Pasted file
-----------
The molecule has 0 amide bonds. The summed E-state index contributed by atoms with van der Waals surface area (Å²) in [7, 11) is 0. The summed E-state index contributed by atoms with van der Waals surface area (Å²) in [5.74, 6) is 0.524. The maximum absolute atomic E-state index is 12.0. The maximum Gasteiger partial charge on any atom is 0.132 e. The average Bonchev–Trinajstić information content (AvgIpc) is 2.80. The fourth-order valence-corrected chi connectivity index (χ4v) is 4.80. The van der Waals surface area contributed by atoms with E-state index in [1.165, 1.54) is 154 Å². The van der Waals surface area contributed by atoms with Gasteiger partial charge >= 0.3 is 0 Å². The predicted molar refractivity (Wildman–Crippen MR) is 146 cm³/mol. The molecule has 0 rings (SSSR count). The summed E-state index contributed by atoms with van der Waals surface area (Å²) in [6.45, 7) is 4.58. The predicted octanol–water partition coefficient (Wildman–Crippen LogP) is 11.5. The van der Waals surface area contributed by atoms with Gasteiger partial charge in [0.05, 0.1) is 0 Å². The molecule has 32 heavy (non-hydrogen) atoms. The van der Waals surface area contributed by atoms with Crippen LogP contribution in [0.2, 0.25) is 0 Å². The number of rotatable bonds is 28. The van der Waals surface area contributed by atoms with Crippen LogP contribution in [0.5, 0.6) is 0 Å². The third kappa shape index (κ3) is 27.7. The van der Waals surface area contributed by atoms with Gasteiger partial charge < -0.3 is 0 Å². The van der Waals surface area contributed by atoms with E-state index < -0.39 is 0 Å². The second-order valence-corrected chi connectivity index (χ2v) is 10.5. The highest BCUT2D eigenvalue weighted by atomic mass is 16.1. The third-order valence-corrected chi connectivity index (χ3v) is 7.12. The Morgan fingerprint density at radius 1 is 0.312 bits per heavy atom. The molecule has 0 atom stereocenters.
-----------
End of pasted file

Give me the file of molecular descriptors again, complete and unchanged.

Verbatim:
The molecule has 0 amide bonds. The summed E-state index contributed by atoms with van der Waals surface area (Å²) in [7, 11) is 0. The summed E-state index contributed by atoms with van der Waals surface area (Å²) in [5.74, 6) is 0.524. The maximum absolute atomic E-state index is 12.0. The maximum Gasteiger partial charge on any atom is 0.132 e. The average Bonchev–Trinajstić information content (AvgIpc) is 2.80. The fourth-order valence-corrected chi connectivity index (χ4v) is 4.80. The van der Waals surface area contributed by atoms with E-state index in [1.165, 1.54) is 154 Å². The van der Waals surface area contributed by atoms with Gasteiger partial charge >= 0.3 is 0 Å². The predicted molar refractivity (Wildman–Crippen MR) is 146 cm³/mol. The molecule has 0 rings (SSSR count). The summed E-state index contributed by atoms with van der Waals surface area (Å²) in [6.45, 7) is 4.58. The predicted octanol–water partition coefficient (Wildman–Crippen LogP) is 11.5. The van der Waals surface area contributed by atoms with Gasteiger partial charge in [0.05, 0.1) is 0 Å². The molecule has 32 heavy (non-hydrogen) atoms. The van der Waals surface area contributed by atoms with Crippen LogP contribution in [0.2, 0.25) is 0 Å². The number of rotatable bonds is 28. The van der Waals surface area contributed by atoms with Crippen LogP contribution in [0.5, 0.6) is 0 Å². The third kappa shape index (κ3) is 27.7. The van der Waals surface area contributed by atoms with Gasteiger partial charge < -0.3 is 0 Å². The van der Waals surface area contributed by atoms with E-state index < -0.39 is 0 Å². The second-order valence-corrected chi connectivity index (χ2v) is 10.5. The highest BCUT2D eigenvalue weighted by atomic mass is 16.1. The third-order valence-corrected chi connectivity index (χ3v) is 7.12. The Morgan fingerprint density at radius 1 is 0.312 bits per heavy atom. The molecule has 0 atom stereocenters.